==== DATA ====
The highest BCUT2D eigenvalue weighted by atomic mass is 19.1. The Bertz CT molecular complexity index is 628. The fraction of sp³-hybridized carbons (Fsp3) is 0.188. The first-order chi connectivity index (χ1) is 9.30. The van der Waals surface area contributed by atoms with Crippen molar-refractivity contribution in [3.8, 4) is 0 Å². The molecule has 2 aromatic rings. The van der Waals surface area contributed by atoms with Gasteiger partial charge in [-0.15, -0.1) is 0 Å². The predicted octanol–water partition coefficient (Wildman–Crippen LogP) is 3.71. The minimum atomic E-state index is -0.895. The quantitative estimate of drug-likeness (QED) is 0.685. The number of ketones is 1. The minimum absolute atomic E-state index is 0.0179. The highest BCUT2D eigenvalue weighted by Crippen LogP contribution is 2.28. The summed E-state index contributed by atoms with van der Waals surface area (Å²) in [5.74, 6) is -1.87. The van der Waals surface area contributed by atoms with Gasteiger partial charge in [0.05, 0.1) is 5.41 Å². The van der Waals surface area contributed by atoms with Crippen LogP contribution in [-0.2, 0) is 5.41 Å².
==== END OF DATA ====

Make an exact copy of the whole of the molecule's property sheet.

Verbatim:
The highest BCUT2D eigenvalue weighted by atomic mass is 19.1. The Bertz CT molecular complexity index is 628. The fraction of sp³-hybridized carbons (Fsp3) is 0.188. The first-order chi connectivity index (χ1) is 9.30. The van der Waals surface area contributed by atoms with Crippen molar-refractivity contribution in [3.8, 4) is 0 Å². The molecule has 2 aromatic rings. The van der Waals surface area contributed by atoms with Gasteiger partial charge in [-0.15, -0.1) is 0 Å². The predicted octanol–water partition coefficient (Wildman–Crippen LogP) is 3.71. The minimum atomic E-state index is -0.895. The quantitative estimate of drug-likeness (QED) is 0.685. The number of ketones is 1. The minimum absolute atomic E-state index is 0.0179. The highest BCUT2D eigenvalue weighted by Crippen LogP contribution is 2.28. The summed E-state index contributed by atoms with van der Waals surface area (Å²) in [5.74, 6) is -1.87. The van der Waals surface area contributed by atoms with Gasteiger partial charge in [0.05, 0.1) is 5.41 Å². The van der Waals surface area contributed by atoms with Crippen LogP contribution in [-0.2, 0) is 5.41 Å².